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EHV-1 Neurological Disease Incident from the AHC



From the American Horse Council:

State and federal animal health officials confirmed several cases of Equine Herpes Virus (EHV-1) and Equine Herpes Virus Myeloencephalopathy (EHM) in horses that attended a cutting horse event in Ogden, Utah held from April 29 to May 8, 2011.

The National Cutting Horse Association (NCHA) implemented immediate biosecurity protocols and notified state veterinarians of individual horses, potentially exposed to the reportable disease EHV-1 during the Ogden event, which may have reentered their respective states. Horses which were exposed at the event in Utah and have since left the event may expose horses at their home farm or other equine facilities.

Following confirmation of the EHV-1 neurological disease, the American Horse Council (AHC) and the American Association of Equine Practitioners (AAEP) contacted the U.S. Department of Agriculture (USDA) and requested federal coordination for data collection, dissemination, and communication efforts among state and federal veterinarians in order to protect the health of horses and mitigate the economic implications of further EHV-1 transmission within states not yet affected.

Current Status
In response, USDA has reached out to state veterinarians, federal Area-Veterinarians-In-Charge (AVICs) and private practitioners to collect current information on the EHV-1 disease incident and develop a coordinated response among state, federal, and industry partners. The full scope of the current EHV-1 situation and a complete accounting for the number of horses affected and/or exposed has yet to be determined.

USDA and state veterinarians have initiated an epidemiological investigation and incident response effort, and we anticipate USDA releasing the initial incident report on the exact number of horses confirmed EHV-1 positive in the coming days. USDA anticipates updating and releasing future incident reports on the current EHV-1 incident on a weekly basis going forward. If the current incident results in wide-spread exposure or a large influx of positive horses, we anticipate that USDA will provide that information as it becomes available.

There have been numerous articles citing a wide variation in the number of confirmed cases of the EHV-1 neurological disease in horses. This large disparity in epidemiological information underscores the importance of allowing USDA and state veterinarians to collect the appropriate data, verify the information gathered, and disseminate factually correct information.

Until state and federal animal health officials are able to gather, verify, and disseminate accurate information on the scope of the current incident, it is critical individual horse owners and organizations undertake appropriate and responsible actions to mitigate the welfare and economic implications of potential future transmissions.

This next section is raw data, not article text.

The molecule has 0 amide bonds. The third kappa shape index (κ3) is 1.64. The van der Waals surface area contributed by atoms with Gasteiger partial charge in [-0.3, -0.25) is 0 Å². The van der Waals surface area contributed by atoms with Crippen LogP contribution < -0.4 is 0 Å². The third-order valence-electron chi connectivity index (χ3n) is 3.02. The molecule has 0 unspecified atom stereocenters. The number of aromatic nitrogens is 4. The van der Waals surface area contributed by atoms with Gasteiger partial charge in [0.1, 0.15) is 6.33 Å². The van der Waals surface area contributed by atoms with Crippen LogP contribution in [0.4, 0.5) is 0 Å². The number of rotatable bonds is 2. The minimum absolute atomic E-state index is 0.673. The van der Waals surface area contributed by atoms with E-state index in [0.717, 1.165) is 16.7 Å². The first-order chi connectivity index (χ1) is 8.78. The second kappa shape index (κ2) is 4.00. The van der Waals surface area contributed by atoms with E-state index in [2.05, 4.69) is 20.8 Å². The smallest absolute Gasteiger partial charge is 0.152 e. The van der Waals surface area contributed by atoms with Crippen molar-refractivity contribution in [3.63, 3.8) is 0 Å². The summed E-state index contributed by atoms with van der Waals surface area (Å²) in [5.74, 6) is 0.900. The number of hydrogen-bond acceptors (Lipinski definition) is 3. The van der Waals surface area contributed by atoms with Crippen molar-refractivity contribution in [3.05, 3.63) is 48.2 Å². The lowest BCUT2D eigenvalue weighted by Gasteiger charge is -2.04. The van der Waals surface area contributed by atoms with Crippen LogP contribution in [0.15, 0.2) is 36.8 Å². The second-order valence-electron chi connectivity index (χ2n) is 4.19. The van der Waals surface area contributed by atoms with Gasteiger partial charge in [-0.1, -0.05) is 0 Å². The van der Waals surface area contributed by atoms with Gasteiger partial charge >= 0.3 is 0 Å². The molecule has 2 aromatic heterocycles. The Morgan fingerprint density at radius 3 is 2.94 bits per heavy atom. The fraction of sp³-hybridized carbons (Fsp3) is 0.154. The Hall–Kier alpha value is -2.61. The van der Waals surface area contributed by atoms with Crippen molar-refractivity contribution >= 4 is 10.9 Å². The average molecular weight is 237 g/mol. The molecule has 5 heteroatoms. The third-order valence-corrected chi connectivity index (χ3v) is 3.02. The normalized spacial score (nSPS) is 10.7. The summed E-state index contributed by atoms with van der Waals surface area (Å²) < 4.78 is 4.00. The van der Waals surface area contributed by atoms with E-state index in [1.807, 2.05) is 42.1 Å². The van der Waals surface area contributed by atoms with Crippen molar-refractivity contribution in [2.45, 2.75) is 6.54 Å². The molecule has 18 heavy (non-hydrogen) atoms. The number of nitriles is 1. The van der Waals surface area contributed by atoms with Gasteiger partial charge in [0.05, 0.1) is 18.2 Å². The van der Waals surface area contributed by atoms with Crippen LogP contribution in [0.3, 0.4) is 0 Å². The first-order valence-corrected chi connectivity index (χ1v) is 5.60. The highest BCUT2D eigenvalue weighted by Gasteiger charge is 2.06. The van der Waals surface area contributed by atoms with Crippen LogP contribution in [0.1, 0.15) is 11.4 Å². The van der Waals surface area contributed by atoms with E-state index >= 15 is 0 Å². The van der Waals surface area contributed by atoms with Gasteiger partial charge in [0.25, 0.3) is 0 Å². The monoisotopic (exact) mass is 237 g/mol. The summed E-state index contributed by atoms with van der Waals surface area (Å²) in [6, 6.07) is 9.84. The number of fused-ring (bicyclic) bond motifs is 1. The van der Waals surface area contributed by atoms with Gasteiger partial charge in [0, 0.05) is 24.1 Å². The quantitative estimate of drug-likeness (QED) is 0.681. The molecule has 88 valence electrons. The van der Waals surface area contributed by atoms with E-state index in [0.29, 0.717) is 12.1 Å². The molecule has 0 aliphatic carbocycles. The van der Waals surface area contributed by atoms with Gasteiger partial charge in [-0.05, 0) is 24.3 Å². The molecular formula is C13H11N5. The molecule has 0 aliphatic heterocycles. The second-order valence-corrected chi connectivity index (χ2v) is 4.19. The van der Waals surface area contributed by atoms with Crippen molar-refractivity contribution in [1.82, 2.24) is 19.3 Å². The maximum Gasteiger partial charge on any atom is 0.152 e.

New Travel Requirements for Horses Entering Colorado
As of the release of this notice, only Colorado has implemented enhanced entry requirements in response to the on-going EHV-1 disease situation. Colorado's requirement reads as follows:

Standard requirements for horses entering Colorado include a health issued certificate within 30 days of their arrival and a negative Coggins test within 12 months. The new requirement consists of a permit to enter the state. Horse owners who wish to bring their horse into Colorado must first call their veterinarian. That veterinarian can then contact the Colorado Department of Agriculture's State Veterinarian's Office at (303) 239-4161 and request a permit number. That number would then be included on the health certificate.

Please contact the Colorado State Veterinarian's office (303-239-4161) for additional information on these requirements. Additionally, if you anticipate transporting your horse across state lines it is recommended you contact the each respective state veterinarian's office prior to departure to determine if there are any restrictions or enhanced entry requirements due to the current EHV-1 incident.

In the interim, the AHC stresses the importance of responsible ownership practices and informed communication among industry organizations. Please see the following links for additional information on EHV-1 transmission risks and disease mitigation strategies.

Additional Resources

USDA-APHIS website:
EHV information sheets, color brochures, historical information, and a review of disease mitigation strategies are available on the USDA-APHIS website:
http://www.aphis.usda.gov/vs/nahss/equine/ehv/

AAEP website:
General EHV resources through the American Association of Equine Practitioners:
http://www.aaep.org/ehv_resources.htm

Neurologic Disease Guidelines:
http://www.aaep.org/pdfs/control_guidelines/Neurologic%20Disease%20Guidelines.pdf

Equine Herpes Virus:
http://www.aaep.org/images/files/EquineHerpesvirusGuidelines051711.pdf

Biosecurity Guidelines:
http://www.aaep.org/pdfs/control_guidelines/Biosecurity_instructions%201.pdf

Biosecurity Instructions for Caretakers - English & Spanish:
http://www.aaep.org/pdfs/control_guidelines/Instructions%20to%20grooms.pdf

National Cutting Horse Association (NCHA) website:
For history of the current outbreak and additional outreach materials:
http://www.nchacutting.com/

ACVIM Consensus Statement on EHV-1:
http://onlinelibrary.wiley.com/doi/10.1111/j.1939-1676.2009.0304.x/pdf

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